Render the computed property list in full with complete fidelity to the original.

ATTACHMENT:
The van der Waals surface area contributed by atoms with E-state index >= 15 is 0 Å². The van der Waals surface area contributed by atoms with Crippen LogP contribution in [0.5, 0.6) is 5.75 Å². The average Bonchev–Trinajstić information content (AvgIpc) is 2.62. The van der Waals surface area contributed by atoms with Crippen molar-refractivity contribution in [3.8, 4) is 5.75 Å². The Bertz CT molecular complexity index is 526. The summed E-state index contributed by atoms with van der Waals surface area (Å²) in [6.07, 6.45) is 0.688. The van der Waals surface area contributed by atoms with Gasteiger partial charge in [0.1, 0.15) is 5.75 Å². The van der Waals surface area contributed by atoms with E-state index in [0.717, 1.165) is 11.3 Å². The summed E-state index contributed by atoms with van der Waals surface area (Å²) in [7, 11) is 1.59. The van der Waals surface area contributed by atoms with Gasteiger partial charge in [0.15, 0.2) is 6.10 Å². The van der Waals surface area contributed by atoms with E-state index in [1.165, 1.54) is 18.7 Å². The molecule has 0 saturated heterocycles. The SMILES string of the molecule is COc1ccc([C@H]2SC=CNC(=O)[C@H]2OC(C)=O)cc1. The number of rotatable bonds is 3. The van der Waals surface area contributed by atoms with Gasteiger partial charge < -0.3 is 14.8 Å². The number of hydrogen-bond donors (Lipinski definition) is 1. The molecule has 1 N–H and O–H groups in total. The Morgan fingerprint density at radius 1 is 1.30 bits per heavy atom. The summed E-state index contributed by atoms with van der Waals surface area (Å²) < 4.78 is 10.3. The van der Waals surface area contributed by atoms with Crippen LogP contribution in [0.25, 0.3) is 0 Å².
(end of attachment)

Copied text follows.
The van der Waals surface area contributed by atoms with E-state index >= 15 is 0 Å². The van der Waals surface area contributed by atoms with Crippen LogP contribution in [0.5, 0.6) is 5.75 Å². The average Bonchev–Trinajstić information content (AvgIpc) is 2.62. The van der Waals surface area contributed by atoms with Crippen molar-refractivity contribution in [3.8, 4) is 5.75 Å². The Bertz CT molecular complexity index is 526. The summed E-state index contributed by atoms with van der Waals surface area (Å²) in [6.07, 6.45) is 0.688. The van der Waals surface area contributed by atoms with Gasteiger partial charge in [0.1, 0.15) is 5.75 Å². The van der Waals surface area contributed by atoms with E-state index in [0.717, 1.165) is 11.3 Å². The summed E-state index contributed by atoms with van der Waals surface area (Å²) in [7, 11) is 1.59. The van der Waals surface area contributed by atoms with Gasteiger partial charge in [0.15, 0.2) is 6.10 Å². The van der Waals surface area contributed by atoms with E-state index in [1.165, 1.54) is 18.7 Å². The molecule has 0 saturated heterocycles. The SMILES string of the molecule is COc1ccc([C@H]2SC=CNC(=O)[C@H]2OC(C)=O)cc1. The number of rotatable bonds is 3. The van der Waals surface area contributed by atoms with Gasteiger partial charge < -0.3 is 14.8 Å². The number of hydrogen-bond donors (Lipinski definition) is 1. The molecule has 1 N–H and O–H groups in total. The Morgan fingerprint density at radius 1 is 1.30 bits per heavy atom. The summed E-state index contributed by atoms with van der Waals surface area (Å²) < 4.78 is 10.3. The van der Waals surface area contributed by atoms with Crippen LogP contribution in [0.25, 0.3) is 0 Å².